Neuroticism, one of the Big 5 personality traits, is typically defined as a tendency toward anxiety, depression, self-doubt, and other negative feelings. All personality traits, including neuroticism, exist on a spectrum—some people are just much more neurotic than others. In the context of the Big 5, neuroticism is sometimes described as low emotional stability or negative emotionality.
Some self-deprecating comedians and complainers wear their neuroticism as a badge of honor, but in truth, people with neurotic dispositions are more prone to anxiety, mood disorders, and additional unfavorable social and emotional outcomes.
Neuroticism has been defined somewhat differently by different psychologists, but at its core, it reflects a general tendency toward negative emotions. The term derives from the historic concept of neurosis, which referred to a form of mental illness involving chronic distress.
A person’s level of neuroticism can be assessed by personality tests that ask individuals to rate the extent to which they:
worry about things
are easily disturbed
have frequent mood swings
get irritated easily
often feel blue
… along with other, similar self-descriptions, with higher ratings indicating a higher level of neuroticism. Some systems of organizing the Big 5 traits—which include neuroticism—further divide the traits into multiple sub-traits. One scale, the most recent version of the Big 5 Inventory, separates neuroticism (relabeled as Negative Emotionality) into three facets that each reflect a tendency to feel certain ways:
If you are high (or low) on neuroticism, chances are, you already sense that’s the case. But taking a Big 5 personality test could give you a more concrete measure of how you rate on that trait compared to other people. As is the case with other traits, most people lie somewhere in the middle.
High neuroticism ratings are associated with risk of mental illness and worse outcomes, on average, on measures of health and relationship satisfaction. However, it can be argued that neuroticism exists because it provided advantages (such as sensitivity to threats) over the course of humanity’s evolution.
Research indicates that one’s level of neuroticism—like other personality traits—is shaped partly by genetics, as well as by (largely unaccounted for) environmental influences.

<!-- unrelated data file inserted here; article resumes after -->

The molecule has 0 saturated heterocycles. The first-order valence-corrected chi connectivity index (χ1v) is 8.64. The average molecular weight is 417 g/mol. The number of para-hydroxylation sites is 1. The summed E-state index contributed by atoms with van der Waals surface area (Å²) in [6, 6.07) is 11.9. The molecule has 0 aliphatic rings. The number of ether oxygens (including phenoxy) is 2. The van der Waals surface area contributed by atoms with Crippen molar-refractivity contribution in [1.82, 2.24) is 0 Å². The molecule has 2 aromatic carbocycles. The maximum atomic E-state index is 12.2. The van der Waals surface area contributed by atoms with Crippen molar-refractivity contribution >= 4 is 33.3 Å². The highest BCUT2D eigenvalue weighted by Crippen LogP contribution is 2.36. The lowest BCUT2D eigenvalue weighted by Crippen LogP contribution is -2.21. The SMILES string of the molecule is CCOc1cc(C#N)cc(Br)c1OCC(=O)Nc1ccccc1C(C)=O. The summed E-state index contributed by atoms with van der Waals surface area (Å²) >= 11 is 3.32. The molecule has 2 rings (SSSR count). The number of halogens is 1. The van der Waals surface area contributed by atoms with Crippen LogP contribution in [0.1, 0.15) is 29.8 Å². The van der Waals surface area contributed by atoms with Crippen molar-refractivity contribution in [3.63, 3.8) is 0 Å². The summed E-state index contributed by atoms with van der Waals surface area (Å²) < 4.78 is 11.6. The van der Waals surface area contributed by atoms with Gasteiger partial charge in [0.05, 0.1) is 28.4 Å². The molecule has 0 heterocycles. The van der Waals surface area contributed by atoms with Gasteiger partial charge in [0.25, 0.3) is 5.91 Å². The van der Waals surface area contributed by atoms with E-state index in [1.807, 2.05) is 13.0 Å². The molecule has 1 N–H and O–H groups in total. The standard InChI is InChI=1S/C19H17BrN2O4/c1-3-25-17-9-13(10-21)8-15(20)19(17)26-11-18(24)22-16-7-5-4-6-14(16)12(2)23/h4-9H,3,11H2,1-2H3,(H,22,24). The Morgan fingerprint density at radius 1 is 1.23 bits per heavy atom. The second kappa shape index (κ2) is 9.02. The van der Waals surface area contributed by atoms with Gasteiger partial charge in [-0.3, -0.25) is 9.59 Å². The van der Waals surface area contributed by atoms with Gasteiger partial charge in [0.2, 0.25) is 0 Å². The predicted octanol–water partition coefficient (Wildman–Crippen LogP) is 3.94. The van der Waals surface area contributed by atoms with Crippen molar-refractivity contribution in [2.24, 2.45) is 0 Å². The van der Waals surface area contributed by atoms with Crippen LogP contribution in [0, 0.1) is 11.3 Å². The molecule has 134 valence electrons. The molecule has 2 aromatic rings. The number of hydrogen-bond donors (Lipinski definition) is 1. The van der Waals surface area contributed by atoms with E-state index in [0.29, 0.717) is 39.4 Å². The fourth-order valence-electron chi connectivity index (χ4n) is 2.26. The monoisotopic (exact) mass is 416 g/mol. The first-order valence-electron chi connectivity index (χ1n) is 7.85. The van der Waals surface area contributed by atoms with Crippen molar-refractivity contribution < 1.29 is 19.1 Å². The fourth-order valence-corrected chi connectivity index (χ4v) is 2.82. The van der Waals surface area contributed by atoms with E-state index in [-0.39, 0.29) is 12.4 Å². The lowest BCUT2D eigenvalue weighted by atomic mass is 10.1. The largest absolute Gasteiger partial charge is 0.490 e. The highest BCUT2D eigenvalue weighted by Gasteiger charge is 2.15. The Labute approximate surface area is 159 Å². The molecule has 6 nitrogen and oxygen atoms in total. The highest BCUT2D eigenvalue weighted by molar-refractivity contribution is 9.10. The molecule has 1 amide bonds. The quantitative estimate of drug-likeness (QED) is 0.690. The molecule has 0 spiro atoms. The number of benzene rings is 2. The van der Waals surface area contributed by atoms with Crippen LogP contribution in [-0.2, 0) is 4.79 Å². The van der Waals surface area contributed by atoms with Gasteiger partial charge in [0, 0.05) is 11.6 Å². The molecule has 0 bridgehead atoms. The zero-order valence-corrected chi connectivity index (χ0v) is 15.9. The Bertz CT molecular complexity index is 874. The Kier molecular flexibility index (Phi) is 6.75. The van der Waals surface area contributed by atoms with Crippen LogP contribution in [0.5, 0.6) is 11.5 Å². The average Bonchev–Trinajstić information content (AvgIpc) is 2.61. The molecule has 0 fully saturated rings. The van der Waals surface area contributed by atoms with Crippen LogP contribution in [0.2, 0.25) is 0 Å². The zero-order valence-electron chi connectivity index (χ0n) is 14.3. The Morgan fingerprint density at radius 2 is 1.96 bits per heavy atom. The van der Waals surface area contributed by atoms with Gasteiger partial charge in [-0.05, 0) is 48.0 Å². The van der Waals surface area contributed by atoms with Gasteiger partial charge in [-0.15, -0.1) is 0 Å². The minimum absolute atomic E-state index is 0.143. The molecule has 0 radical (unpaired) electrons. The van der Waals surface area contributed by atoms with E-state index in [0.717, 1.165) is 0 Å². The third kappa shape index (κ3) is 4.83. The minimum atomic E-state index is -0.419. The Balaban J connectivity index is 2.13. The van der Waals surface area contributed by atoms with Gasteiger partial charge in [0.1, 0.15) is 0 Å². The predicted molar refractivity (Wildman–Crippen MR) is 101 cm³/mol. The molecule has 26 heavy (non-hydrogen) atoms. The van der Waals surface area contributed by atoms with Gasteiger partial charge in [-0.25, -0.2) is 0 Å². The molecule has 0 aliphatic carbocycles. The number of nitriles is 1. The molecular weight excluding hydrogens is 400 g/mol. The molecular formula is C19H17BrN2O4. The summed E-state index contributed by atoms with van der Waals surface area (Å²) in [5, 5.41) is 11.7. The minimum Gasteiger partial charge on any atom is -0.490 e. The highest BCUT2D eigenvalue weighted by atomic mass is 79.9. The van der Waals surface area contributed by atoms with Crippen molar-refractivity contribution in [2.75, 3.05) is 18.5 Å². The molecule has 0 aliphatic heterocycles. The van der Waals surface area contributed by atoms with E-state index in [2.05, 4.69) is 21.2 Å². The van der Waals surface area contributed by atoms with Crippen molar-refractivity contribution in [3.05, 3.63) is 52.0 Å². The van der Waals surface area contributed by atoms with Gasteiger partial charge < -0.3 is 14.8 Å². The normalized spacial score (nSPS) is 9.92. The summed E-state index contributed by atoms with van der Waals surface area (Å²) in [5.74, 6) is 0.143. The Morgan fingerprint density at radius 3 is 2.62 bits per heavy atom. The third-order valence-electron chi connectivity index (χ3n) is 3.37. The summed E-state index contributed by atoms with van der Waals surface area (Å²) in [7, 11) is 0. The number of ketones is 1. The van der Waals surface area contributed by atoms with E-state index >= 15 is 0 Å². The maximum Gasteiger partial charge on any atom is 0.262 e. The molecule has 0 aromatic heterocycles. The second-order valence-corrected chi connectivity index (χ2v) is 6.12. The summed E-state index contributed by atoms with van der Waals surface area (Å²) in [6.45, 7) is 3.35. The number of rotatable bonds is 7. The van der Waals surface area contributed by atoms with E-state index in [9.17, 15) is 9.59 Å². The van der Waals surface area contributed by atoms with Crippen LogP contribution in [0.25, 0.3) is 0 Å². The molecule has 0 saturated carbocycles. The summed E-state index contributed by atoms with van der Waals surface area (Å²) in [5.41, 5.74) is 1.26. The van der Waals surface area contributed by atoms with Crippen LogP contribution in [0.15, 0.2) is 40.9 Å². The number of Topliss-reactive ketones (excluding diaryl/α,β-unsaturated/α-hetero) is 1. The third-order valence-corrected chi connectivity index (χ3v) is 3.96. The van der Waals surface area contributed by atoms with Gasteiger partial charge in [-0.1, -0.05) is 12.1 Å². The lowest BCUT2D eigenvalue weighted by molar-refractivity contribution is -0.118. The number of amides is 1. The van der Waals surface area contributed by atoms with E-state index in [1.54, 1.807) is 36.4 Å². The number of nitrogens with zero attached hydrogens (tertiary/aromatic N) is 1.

For someone who is highly neurotic, it’s easy to feel trapped by maladaptive thought patterns and to struggle with depression or anxiety.
Is there anything someone can do to make themselves less neurotic? Research suggests that personality traits are not set in stone and can change over the course of a lifetime—particularly after a major life event like getting married or having a child. Whether an individual naturally becomes less neurotic over time or not, however, there are steps one can take to better cope with neuroticism.
As a personality trait, neuroticism represents a relatively stable way of feeling and being—but a proneness to worry and distress can still be recognized and improved. Psychotherapy and mindfulness practices are among the tools that may help someone better cope with distress and even dial down their levels of neuroticism.
Some evidence shows a decrease in neuroticism, on average, as young people enter into adulthood. In particular, life events such as a first romantic relationship and transitioning to work or college from high school are linked to decreases in neuroticism, research suggests.
Painful though it is, the rumination and regret that plagues many people may help them learn from mistakes and alter future behavior—up to a point. There’s evidence that mild to moderate depression may offer similar adaptive benefits.